Above: infrared view of Fomalhaut's dust disk, taken by the Herschel Space Observatory (credit JPL/NASA). Below: a stellar coronagraph image of the Fomalhaut system, showing Fomalhaut b.
Fomalhaut is getting added to my little directory of solar systems that are weird in interesting ways; anomalously dusty systems are interesting (see Eta Corvi here). For one thing, its ring is thin and has sharp edges which are shepherded by two Earth-sized planets, much further from their star than such planets are in our own system (more than twice as far as Pluto is from the sun at the farthest point of its eccentric orbit). And that dust cloud contains at least hundreds of billions of comets, which are constantly smashing together. This stellar mixmaster is obviously interesting for those of us that think biomolecules may be spreading via water-ice in space (and hyperbolic comets could seed new solar systems) and that maybe comets are even the best place to look for the signature of von Neumann probes.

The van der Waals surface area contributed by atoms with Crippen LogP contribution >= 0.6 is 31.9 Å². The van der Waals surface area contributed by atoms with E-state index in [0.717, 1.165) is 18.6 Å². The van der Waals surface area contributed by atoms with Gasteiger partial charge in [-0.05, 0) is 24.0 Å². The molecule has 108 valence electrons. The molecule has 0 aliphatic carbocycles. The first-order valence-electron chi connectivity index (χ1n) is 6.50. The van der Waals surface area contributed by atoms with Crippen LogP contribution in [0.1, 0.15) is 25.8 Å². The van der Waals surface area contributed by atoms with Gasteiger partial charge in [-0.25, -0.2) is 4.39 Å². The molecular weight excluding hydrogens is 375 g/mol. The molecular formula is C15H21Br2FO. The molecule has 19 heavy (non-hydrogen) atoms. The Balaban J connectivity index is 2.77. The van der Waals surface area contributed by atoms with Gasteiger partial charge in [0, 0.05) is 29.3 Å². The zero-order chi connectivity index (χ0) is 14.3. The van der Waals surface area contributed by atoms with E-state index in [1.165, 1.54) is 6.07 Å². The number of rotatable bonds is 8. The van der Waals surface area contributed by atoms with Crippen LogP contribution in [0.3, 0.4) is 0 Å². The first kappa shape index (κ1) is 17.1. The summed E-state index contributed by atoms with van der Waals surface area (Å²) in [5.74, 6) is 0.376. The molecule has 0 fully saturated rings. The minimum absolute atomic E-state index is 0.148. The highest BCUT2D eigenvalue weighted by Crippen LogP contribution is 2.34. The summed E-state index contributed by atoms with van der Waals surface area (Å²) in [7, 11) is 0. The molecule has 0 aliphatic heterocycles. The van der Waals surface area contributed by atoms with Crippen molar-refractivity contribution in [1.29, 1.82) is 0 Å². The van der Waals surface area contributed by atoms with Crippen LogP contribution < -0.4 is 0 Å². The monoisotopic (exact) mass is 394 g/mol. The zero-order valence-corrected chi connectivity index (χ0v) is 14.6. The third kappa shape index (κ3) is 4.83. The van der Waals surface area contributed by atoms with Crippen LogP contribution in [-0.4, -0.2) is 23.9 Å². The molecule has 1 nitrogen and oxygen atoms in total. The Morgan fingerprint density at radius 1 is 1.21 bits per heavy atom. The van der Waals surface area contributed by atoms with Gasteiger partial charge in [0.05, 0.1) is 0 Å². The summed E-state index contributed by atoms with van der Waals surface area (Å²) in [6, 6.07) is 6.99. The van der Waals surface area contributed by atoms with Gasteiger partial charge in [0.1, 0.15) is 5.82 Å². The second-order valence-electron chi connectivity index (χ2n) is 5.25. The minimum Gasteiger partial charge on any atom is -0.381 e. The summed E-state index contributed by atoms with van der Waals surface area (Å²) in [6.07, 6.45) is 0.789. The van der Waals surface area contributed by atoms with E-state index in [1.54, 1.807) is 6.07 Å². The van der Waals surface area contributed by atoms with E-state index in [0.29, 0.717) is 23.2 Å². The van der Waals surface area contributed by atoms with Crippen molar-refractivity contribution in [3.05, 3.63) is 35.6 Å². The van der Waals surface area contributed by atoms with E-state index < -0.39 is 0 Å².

Ice geysers on Saturn's moon Enceladus spraying into orbit.
Do note that we have zero evidence so far for panspermia or alien singularities, but it's still a lot of fun to speculate.
You can read about the darkest planet, the most densely packed solar system, or an anomalous hotspot, on the list of interestingly weird planets discovered so far. The full list, in decreasing order of curiousness:
2. Eta Corvi (old but dusty - disassembled for computation?)
3. GSC 03549-02811 (darkest)
4. Andromedae B (anomalous hotspot)
5. Kepler-11 (densely packed)